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Analysis of DEX Inflation Via Yield Farming Vs. Token Price
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TLDR below. This is not financial advice.
Inflation is not only an important variable in monetary policy in the economy, but also important in crypto. Inflation is the easiest way to fund development. This forces holders to indirectly pay for development through the loss of value or ownership of the token over time to the protocol.
Inflation is usually referred to via a token release schedule; the researcher actively recalculates it.
What Is Inflation?
Inflation in traditional economics refers to the increase in prices of goods. Inflation in token economics refers to the increase in token supply.
Inflation is the persistent increase in the general price level of goods and services over time and the value loss of a currency. When the general price level rises, a unit of currency buys fewer goods and services than in the past. Thus, inflation reflects a decrease in purchasing power per unit of a currency. In the economy, inflation is affected by many factors such as demand-pull, cost-push, structural changes and import and export, etc.
In the crypto space, inflation is the issuing of new crypto/tokens into circulation which puts selling pressure on them. In theory, their value should decrease with an increase in supply, if demand is constant. Inflation in the crypto space is mainly affected by the increase in the supply of circulating tokens.
Token Issuance Model
The only impact on inflation is the issuance of tokens into circulation. Token inflation is used to bootstrap growth or to start a community. In this section we are going to find the answer to this question: which issuance models have been used so far in crypto space?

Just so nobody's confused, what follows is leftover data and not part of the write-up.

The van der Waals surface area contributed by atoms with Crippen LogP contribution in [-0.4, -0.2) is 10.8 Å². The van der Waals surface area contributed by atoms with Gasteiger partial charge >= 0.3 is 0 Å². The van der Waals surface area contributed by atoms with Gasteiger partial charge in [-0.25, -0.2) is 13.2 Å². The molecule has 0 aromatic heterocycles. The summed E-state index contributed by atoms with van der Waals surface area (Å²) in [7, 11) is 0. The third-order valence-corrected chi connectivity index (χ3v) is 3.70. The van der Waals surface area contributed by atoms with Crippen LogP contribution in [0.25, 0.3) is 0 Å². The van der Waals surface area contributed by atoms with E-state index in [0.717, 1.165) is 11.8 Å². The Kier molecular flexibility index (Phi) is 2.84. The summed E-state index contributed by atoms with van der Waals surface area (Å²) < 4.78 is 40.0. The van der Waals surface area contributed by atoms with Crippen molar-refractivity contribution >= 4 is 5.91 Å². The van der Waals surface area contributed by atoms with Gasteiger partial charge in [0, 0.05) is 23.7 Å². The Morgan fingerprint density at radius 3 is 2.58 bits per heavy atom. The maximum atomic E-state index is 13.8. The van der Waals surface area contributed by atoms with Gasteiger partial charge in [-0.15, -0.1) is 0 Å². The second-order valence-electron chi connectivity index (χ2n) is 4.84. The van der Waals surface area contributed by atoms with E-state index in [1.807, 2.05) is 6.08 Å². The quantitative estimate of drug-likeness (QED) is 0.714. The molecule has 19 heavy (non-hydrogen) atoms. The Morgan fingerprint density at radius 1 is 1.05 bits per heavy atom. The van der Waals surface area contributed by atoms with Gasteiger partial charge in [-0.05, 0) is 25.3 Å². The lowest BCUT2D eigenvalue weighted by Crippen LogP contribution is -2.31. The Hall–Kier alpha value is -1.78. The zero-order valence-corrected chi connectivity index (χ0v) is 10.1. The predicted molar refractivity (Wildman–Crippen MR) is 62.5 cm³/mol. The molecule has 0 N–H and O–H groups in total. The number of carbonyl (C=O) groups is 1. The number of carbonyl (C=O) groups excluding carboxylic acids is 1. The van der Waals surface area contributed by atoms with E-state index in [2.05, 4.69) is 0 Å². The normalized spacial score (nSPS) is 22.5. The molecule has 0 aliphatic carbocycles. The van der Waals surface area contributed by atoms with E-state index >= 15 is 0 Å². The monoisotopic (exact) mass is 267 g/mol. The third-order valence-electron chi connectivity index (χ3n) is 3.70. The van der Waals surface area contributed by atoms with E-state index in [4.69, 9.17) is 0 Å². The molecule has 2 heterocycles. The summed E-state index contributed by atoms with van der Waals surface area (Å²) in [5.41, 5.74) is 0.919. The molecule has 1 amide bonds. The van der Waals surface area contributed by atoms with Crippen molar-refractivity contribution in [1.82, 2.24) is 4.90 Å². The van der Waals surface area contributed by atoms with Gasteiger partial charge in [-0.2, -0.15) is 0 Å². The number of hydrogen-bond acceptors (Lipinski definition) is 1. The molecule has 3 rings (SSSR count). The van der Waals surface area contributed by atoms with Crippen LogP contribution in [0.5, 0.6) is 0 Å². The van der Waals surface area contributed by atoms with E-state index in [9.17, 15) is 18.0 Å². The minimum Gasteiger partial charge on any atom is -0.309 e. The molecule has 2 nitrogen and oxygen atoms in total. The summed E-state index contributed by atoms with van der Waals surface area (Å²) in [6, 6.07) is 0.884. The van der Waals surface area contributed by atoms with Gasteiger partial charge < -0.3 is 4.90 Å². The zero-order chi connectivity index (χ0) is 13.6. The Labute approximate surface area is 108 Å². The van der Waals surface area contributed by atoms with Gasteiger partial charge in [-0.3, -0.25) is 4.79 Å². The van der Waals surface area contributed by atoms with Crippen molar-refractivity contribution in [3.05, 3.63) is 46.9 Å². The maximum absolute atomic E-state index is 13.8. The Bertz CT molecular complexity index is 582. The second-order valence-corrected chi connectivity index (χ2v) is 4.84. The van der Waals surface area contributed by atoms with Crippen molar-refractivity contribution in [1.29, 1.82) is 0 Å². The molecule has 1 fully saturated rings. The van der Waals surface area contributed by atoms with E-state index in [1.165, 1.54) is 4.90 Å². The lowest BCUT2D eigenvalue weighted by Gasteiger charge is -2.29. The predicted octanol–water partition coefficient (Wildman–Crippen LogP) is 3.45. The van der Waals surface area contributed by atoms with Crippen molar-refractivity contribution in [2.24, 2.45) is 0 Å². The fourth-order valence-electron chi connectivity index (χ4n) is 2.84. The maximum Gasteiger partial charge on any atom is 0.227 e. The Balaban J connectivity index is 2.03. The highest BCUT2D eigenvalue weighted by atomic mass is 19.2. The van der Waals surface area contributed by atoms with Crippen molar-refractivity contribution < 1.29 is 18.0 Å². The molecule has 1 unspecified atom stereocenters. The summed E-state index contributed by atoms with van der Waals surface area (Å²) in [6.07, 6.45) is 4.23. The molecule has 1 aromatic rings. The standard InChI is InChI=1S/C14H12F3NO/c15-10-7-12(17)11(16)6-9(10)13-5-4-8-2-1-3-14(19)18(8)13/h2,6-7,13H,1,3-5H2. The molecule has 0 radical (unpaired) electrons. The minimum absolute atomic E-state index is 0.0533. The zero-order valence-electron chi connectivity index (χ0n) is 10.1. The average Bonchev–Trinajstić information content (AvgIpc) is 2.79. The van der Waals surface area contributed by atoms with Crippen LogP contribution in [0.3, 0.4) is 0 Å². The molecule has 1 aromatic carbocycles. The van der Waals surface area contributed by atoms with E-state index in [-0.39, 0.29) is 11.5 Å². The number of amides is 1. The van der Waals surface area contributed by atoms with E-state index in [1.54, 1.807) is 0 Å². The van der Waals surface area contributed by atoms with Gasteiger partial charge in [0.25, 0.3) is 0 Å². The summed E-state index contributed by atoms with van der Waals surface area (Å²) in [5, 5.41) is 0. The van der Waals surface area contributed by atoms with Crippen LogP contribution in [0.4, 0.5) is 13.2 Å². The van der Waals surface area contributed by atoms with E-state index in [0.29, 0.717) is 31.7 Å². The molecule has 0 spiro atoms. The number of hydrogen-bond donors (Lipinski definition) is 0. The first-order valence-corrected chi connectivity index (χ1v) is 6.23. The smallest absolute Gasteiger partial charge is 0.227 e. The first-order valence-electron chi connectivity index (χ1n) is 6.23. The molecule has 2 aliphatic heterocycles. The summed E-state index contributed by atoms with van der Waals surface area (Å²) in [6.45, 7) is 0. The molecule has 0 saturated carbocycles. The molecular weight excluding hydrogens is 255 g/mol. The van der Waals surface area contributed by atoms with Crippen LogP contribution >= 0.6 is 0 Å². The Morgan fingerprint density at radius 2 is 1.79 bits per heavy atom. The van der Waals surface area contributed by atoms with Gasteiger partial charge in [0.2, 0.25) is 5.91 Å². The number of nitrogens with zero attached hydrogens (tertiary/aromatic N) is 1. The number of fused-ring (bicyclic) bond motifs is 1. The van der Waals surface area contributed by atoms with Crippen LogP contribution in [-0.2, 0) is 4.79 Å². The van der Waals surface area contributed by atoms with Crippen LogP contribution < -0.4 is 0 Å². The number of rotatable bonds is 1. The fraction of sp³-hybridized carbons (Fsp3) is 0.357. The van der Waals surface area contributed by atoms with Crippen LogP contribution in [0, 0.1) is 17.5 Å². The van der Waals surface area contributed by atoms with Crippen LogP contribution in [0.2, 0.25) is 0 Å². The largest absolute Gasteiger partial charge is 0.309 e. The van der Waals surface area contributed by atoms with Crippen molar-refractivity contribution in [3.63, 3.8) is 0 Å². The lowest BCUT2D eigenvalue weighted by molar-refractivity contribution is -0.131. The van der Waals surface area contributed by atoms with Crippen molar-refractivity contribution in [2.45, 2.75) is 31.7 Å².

Bitcoin seems to be a prime example of algo supply as the amount of $BTC mined per block is predetermined — that has never existed in human history before, a transparent monetary policy. It is easy to know what the $BTC supply will be on any particular date in the future. Or at least, what will be the supply at any new block.
This model appears most on the Ethereum/BSC platform. ICO/IDO/IEO projects provide a total supply (available) and they will be released from time to time as determined by the project.
Technically, projects release 100% of the total final supply of tokens but release only a fraction of it into the market. The remaining allocations are bound according to a pre-existing schedule (which may or may not be public).
This leads to a risk of fraud as the team has control over this supply. They can unlock 100% of the tokens they are holding and sell them on spot.
An important example in this model is Ethereum. In its early days, the Ethereum community decided to let the network grow on its own with contributions in economics design by its own community. However, we rarely see projects using this model at present, because it does not clearly define a specific future monetary policy.
We have now classified the supply models that affect inflation. In practice, we see more algo supply and scheduled supply and their combinations.
In this section, we will detail how each particular project controls inflation and what model they are using.
Initially, Uniswap distributed $UNI in two ways: the $UNI bonus liquidity program and the $UNI release. In essence, Uniswap used the scheduled supply model.
Based on the distribution plan, we have aggregated inflation for each year as follows:
Year 1: 206%
Year 2: 51%
Year 3: 21.62%
Year 4: 8.89%
The annual inflation rate (2%) will be applied after 4 years.
For now, the distribution is still going on and it represents project funding.
Sushiswap is different from Uniswap in that they continue to maintain the program of providing liquidity and unlocking $SUSHI according to the schedule. At the same time, Sushi also provides data on unlocking tokens on a monthly basis, which makes it easier for us to evaluate. Below are the monthly inflation rates we collected.
In the early months of the Sushiswap implementation, a large amount of $SUSHI was minted to encourage new users, and thus the inflation rate in the early stage was very high. Specifically year 1 is more than 60% of the total supply.
The inflation rate will decrease quickly in year 2 at 9.36% and year 3 at 3.58%.
While inflation should theoretically reduce the value of a particular asset, in a strong bull market, enough demand can still outweigh the selling pressure from inflation.
You can clearly see this in the inflation chart (monthly) of Sushiswap. Despite the huge inflation in the early stages to incentivise users, the value of $SUSHI is increasing rapidly. This is something interesting in the crypto space.